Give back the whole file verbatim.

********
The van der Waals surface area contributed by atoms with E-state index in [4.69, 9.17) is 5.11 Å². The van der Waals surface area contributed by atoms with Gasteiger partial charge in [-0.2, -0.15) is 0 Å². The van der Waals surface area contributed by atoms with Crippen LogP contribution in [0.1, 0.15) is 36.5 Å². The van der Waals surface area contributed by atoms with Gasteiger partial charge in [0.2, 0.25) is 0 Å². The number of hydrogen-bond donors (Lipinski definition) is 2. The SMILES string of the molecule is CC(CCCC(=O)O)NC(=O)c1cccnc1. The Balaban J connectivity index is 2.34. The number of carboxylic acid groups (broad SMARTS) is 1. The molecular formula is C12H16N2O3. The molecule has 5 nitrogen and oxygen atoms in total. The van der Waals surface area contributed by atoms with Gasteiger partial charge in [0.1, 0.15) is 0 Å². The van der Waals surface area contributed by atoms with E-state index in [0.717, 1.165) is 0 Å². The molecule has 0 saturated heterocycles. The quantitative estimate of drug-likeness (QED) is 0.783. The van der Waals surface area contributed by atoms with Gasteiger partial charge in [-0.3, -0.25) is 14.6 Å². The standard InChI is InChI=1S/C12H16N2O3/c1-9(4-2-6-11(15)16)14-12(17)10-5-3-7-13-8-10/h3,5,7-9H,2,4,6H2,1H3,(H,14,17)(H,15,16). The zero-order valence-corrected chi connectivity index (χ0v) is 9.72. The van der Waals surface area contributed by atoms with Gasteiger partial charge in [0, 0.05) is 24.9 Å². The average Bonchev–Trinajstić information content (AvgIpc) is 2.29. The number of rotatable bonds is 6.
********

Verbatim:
The van der Waals surface area contributed by atoms with E-state index in [4.69, 9.17) is 5.11 Å². The van der Waals surface area contributed by atoms with Gasteiger partial charge in [-0.2, -0.15) is 0 Å². The van der Waals surface area contributed by atoms with Crippen LogP contribution in [0.1, 0.15) is 36.5 Å². The van der Waals surface area contributed by atoms with Gasteiger partial charge in [0.2, 0.25) is 0 Å². The number of hydrogen-bond donors (Lipinski definition) is 2. The SMILES string of the molecule is CC(CCCC(=O)O)NC(=O)c1cccnc1. The Balaban J connectivity index is 2.34. The number of carboxylic acid groups (broad SMARTS) is 1. The molecular formula is C12H16N2O3. The molecule has 5 nitrogen and oxygen atoms in total. The van der Waals surface area contributed by atoms with Gasteiger partial charge in [0.1, 0.15) is 0 Å². The van der Waals surface area contributed by atoms with E-state index in [0.717, 1.165) is 0 Å². The molecule has 0 saturated heterocycles. The quantitative estimate of drug-likeness (QED) is 0.783. The van der Waals surface area contributed by atoms with Gasteiger partial charge in [-0.3, -0.25) is 14.6 Å². The standard InChI is InChI=1S/C12H16N2O3/c1-9(4-2-6-11(15)16)14-12(17)10-5-3-7-13-8-10/h3,5,7-9H,2,4,6H2,1H3,(H,14,17)(H,15,16). The zero-order valence-corrected chi connectivity index (χ0v) is 9.72. The van der Waals surface area contributed by atoms with Gasteiger partial charge in [0, 0.05) is 24.9 Å². The average Bonchev–Trinajstić information content (AvgIpc) is 2.29. The number of rotatable bonds is 6.